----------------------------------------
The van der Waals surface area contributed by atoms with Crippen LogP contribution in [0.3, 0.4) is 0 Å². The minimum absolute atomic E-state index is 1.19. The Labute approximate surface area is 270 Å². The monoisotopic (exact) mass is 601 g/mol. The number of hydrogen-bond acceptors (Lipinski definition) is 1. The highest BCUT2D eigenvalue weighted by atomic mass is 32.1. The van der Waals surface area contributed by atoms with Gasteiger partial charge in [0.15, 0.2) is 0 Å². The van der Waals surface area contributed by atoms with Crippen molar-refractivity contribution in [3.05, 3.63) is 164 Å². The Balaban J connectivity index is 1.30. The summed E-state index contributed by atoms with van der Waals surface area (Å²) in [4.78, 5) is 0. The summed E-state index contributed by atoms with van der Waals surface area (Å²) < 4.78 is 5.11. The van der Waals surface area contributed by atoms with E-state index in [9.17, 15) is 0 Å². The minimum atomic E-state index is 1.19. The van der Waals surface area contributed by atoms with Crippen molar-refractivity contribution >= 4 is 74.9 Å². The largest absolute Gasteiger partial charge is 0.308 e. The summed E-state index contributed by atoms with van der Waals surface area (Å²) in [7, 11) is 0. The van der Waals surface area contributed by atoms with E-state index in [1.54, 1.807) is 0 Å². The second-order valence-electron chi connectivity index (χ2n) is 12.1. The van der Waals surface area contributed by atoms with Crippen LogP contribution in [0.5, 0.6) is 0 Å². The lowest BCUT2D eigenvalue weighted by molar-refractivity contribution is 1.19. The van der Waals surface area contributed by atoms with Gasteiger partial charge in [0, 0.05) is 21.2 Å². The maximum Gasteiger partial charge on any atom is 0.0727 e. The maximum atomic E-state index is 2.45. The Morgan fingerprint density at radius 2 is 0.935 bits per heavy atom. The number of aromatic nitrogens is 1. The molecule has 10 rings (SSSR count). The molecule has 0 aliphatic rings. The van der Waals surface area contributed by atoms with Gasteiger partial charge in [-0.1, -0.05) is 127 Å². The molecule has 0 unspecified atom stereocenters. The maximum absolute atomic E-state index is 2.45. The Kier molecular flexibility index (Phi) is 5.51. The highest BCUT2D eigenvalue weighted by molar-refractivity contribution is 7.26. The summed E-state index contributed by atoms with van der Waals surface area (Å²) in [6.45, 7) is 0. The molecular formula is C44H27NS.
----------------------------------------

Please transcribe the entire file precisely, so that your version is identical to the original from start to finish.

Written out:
The van der Waals surface area contributed by atoms with Crippen LogP contribution in [0.3, 0.4) is 0 Å². The minimum absolute atomic E-state index is 1.19. The Labute approximate surface area is 270 Å². The monoisotopic (exact) mass is 601 g/mol. The number of hydrogen-bond acceptors (Lipinski definition) is 1. The highest BCUT2D eigenvalue weighted by atomic mass is 32.1. The van der Waals surface area contributed by atoms with Gasteiger partial charge in [0.15, 0.2) is 0 Å². The van der Waals surface area contributed by atoms with Crippen molar-refractivity contribution in [3.05, 3.63) is 164 Å². The Balaban J connectivity index is 1.30. The summed E-state index contributed by atoms with van der Waals surface area (Å²) in [4.78, 5) is 0. The summed E-state index contributed by atoms with van der Waals surface area (Å²) < 4.78 is 5.11. The van der Waals surface area contributed by atoms with E-state index in [9.17, 15) is 0 Å². The minimum atomic E-state index is 1.19. The van der Waals surface area contributed by atoms with Crippen molar-refractivity contribution >= 4 is 74.9 Å². The largest absolute Gasteiger partial charge is 0.308 e. The summed E-state index contributed by atoms with van der Waals surface area (Å²) in [7, 11) is 0. The van der Waals surface area contributed by atoms with E-state index in [1.54, 1.807) is 0 Å². The second-order valence-electron chi connectivity index (χ2n) is 12.1. The van der Waals surface area contributed by atoms with Crippen LogP contribution in [0.5, 0.6) is 0 Å². The lowest BCUT2D eigenvalue weighted by molar-refractivity contribution is 1.19. The van der Waals surface area contributed by atoms with Gasteiger partial charge in [0, 0.05) is 21.2 Å². The maximum Gasteiger partial charge on any atom is 0.0727 e. The maximum atomic E-state index is 2.45. The Morgan fingerprint density at radius 2 is 0.935 bits per heavy atom. The number of aromatic nitrogens is 1. The molecule has 10 rings (SSSR count). The molecule has 0 aliphatic rings. The van der Waals surface area contributed by atoms with Gasteiger partial charge in [-0.1, -0.05) is 127 Å². The molecule has 0 unspecified atom stereocenters. The maximum absolute atomic E-state index is 2.45. The Kier molecular flexibility index (Phi) is 5.51. The highest BCUT2D eigenvalue weighted by molar-refractivity contribution is 7.26. The summed E-state index contributed by atoms with van der Waals surface area (Å²) in [6.45, 7) is 0. The molecular formula is C44H27NS.